David Plotz

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David A. Plotz
David Plotz.png
Plotz in 2019
Born (1970-01-31) 31 January 1970 (age 51)
Alma materHarvard University
OccupationWriter, journalist
Political partyDemocratic[1]
Children3

David A. Plotz[2] (born 31 January 1970)[3] is an American journalist and former CEO of Atlas Obscura, an online magazine devoted to discovery and exploration.[4] A writer with Slate since its inception in 1996, Plotz was the online magazine's editor from June 2008 until July 2014,[5] succeeding Jacob Weisberg.[6] Plotz is currently the founder and CEO of the local-news podcast network, City Cast.[7]

Early life and career[edit]

David Plotz grew up in Washington, D.C., the child of Dr. Judith Plotz, an English professor at The George Washington University, and Dr. Paul H. Plotz (b. 1937),[8] a researcher at the National Institutes of Health. He attended Lafayette Elementary School and the St. Albans School in Washington DC.

In 1992, Plotz graduated from Harvard University with an A.B. degree. While at Harvard, he wrote for The Harvard Crimson (1988—1992).[9]

Career[edit]

Plotz worked as a paralegal for the Department of Justice. He switched to journalism and served as a writer and senior editor for the Washington City Paper.[3] He joined Slate when it launched in 1996.

Work[edit]

Plotz has written for Slate, The New York Times Magazine, Harper's, Reader's Digest, Rolling Stone, New Republic, The Washington Post, Business Insider, and GQ.[3] He won the National Press Club's Hume Award for Political Reporting in 2000, was a National Magazine Award finalist (for a Harper's article about South Carolina's gambling industry), and won an Online Journalism Award for a Slate piece on Enron. He appears on the weekly Slate Political Gabfest podcast with John Dickerson and Emily Bazelon.[10]

He is the author of The Genius Factory: The Curious History of the Nobel Prize Sperm Bank (2005) about the Repository for Germinal Choice, and Good Book: The Bizarre, Hilarious, Disturbing, Marvelous, and Inspiring Things I Learned when I Read Every Single Word of the Bible (2009), based on his "Blogging the Bible"[11] series from Slate.com.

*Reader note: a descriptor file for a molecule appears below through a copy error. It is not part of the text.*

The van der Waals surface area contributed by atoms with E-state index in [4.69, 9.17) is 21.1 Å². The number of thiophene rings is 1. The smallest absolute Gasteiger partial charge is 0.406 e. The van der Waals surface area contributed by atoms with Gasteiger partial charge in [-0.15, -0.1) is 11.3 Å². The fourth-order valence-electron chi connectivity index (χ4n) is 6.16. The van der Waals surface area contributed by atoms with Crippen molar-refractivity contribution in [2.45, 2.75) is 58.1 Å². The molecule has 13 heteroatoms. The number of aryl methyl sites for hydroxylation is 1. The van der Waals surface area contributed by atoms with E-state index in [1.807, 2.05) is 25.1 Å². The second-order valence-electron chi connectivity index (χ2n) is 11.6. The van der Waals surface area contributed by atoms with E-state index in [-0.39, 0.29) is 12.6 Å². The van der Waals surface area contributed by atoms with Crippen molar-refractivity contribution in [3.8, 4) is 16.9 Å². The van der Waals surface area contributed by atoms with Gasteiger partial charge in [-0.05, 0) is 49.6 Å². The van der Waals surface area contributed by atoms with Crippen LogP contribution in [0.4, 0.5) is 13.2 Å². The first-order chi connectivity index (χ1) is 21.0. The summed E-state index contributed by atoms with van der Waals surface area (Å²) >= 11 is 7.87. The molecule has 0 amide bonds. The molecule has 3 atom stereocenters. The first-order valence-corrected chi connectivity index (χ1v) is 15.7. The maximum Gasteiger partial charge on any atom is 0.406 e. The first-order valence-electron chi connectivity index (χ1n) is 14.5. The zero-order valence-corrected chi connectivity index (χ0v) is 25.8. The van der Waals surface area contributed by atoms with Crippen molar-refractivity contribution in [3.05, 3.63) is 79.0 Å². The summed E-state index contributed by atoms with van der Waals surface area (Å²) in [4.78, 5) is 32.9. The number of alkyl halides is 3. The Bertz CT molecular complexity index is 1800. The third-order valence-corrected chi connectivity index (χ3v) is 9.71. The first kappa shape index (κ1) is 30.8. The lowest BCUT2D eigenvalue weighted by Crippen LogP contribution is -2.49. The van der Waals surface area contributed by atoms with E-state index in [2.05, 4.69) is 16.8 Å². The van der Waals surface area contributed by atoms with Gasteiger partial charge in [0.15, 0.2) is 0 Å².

Personal life[edit]

Plotz was married to Hanna Rosin, a former reporter for The Washington Post and a national correspondent for The Atlantic. They lived in Washington, D.C., with their three children. They have since divorced. As of 2020, Plotz lives in Washington, DC, with his three children and two cats. Plotz is Jewish.[12]

Published works[edit]

  • Plotz, David (2006). The Genius Factory: The Curious History of the Nobel Prize Sperm Bank. Random House Trade Paperbacks. ISBN 978-0812970524.
  • Plotz, David (2010). Good Book: The Bizarre, Hilarious, Disturbing, Marvelous, and Inspiring Things I Learned When I Read Every Single Word of the Bible. Harper Perennial. ISBN 978-0061374258.

References[edit]

  1. ^ "List of Registered Voters" (PDF). District of Columbia Board of Elections. 30 May 2016. p. 3871. Archived from the original (PDF) on 22 February 2017. Retrieved 13 February 2017.
  2. ^ David Plotz (2 August 2011). "My Fake Facebook Birthdays". Slate. Retrieved 11 April 2021.
  3. ^ a b c Rothstein, Betsy (29 September 2010). "SO WHAT DO YOU DO, DAVID PLOTZ, EDITOR OF SLATE?". Mediabistro. Retrieved 21 October 2014.
  4. ^ Erik Wemple (9 October 2014). "Former Slate editor David Plotz takes job atop Atlas Obscura". The Washington Post. Retrieved 27 September 2015.
  5. ^ "Slate Editor David Plotz: Julia Turner succeeds him as editor". Slate Magazine. Retrieved 27 September 2015.
  6. ^ Jacob Weisberg (4 June 2008). "David Plotz Succeeds Jacob Weisberg as Slate's Editor". Slate. Retrieved 5 June 2008.
  7. ^ Quah, Nicholas (20 October 2020). "City Cast and the Promise of Local Podcasts". Vulture. Retrieved 28 December 2020.
  8. ^ Paul Plotz (8 June 2012). "Science Education: How a childhood chemistry set turned me into a physician". Slate Science & Technology. Retrieved 11 April 2021.
  9. ^ "David A. Plotz". thecrimson.com. Retrieved 11 April 2021.
  10. ^ "About the show". Slate Podcasts. 8 April 2021. Retrieved 11 April 2021.
  11. ^ David Plotz (21 September 2006). "The Complete Blogging the Bible (so far)". Slate Podcasts. Retrieved 11 April 2021.
  12. ^ "Slate blogs the Bible". Slate Magazine. Retrieved 27 September 2015.

External links[edit]